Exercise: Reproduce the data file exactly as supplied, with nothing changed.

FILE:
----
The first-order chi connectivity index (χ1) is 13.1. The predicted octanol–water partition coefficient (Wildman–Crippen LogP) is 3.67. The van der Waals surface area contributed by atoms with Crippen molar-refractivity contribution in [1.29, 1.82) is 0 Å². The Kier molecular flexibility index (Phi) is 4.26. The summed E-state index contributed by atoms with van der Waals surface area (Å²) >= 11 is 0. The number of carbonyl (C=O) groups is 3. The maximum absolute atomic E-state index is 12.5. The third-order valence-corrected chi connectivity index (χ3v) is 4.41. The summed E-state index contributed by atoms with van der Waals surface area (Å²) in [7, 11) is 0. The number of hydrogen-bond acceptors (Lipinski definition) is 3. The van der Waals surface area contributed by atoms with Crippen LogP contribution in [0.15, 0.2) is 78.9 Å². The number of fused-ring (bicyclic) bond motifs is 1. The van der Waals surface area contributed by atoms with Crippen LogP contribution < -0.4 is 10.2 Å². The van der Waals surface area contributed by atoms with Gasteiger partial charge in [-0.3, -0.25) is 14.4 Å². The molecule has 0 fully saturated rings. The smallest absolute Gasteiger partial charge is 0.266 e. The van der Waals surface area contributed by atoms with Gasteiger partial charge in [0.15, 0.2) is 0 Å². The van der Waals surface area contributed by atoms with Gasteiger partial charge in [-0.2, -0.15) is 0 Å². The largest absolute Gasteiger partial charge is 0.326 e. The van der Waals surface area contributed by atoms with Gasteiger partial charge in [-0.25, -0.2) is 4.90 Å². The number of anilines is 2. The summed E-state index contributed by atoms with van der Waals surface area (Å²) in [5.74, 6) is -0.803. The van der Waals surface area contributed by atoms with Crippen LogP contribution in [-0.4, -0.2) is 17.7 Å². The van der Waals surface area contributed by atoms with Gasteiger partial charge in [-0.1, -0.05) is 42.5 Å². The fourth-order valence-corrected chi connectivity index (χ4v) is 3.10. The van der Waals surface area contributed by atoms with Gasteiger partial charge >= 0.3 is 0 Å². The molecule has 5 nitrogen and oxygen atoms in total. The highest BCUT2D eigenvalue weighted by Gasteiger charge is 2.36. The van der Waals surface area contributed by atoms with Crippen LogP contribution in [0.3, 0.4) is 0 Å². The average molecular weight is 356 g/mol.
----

The first-order chi connectivity index (χ1) is 13.1. The predicted octanol–water partition coefficient (Wildman–Crippen LogP) is 3.67. The van der Waals surface area contributed by atoms with Crippen molar-refractivity contribution in [1.29, 1.82) is 0 Å². The Kier molecular flexibility index (Phi) is 4.26. The summed E-state index contributed by atoms with van der Waals surface area (Å²) >= 11 is 0. The number of carbonyl (C=O) groups is 3. The maximum absolute atomic E-state index is 12.5. The third-order valence-corrected chi connectivity index (χ3v) is 4.41. The summed E-state index contributed by atoms with van der Waals surface area (Å²) in [7, 11) is 0. The number of hydrogen-bond acceptors (Lipinski definition) is 3. The van der Waals surface area contributed by atoms with Crippen LogP contribution in [0.15, 0.2) is 78.9 Å². The number of fused-ring (bicyclic) bond motifs is 1. The van der Waals surface area contributed by atoms with Crippen LogP contribution < -0.4 is 10.2 Å². The van der Waals surface area contributed by atoms with Gasteiger partial charge in [-0.3, -0.25) is 14.4 Å². The molecule has 0 fully saturated rings. The smallest absolute Gasteiger partial charge is 0.266 e. The van der Waals surface area contributed by atoms with Gasteiger partial charge in [0.15, 0.2) is 0 Å². The van der Waals surface area contributed by atoms with Gasteiger partial charge in [-0.2, -0.15) is 0 Å². The largest absolute Gasteiger partial charge is 0.326 e. The van der Waals surface area contributed by atoms with Gasteiger partial charge in [-0.25, -0.2) is 4.90 Å². The number of anilines is 2. The summed E-state index contributed by atoms with van der Waals surface area (Å²) in [5.74, 6) is -0.803. The van der Waals surface area contributed by atoms with Crippen LogP contribution in [-0.4, -0.2) is 17.7 Å². The van der Waals surface area contributed by atoms with Gasteiger partial charge in [-0.1, -0.05) is 42.5 Å². The fourth-order valence-corrected chi connectivity index (χ4v) is 3.10. The van der Waals surface area contributed by atoms with Gasteiger partial charge >= 0.3 is 0 Å². The molecule has 5 nitrogen and oxygen atoms in total. The highest BCUT2D eigenvalue weighted by Gasteiger charge is 2.36. The van der Waals surface area contributed by atoms with Crippen LogP contribution in [0.3, 0.4) is 0 Å². The average molecular weight is 356 g/mol.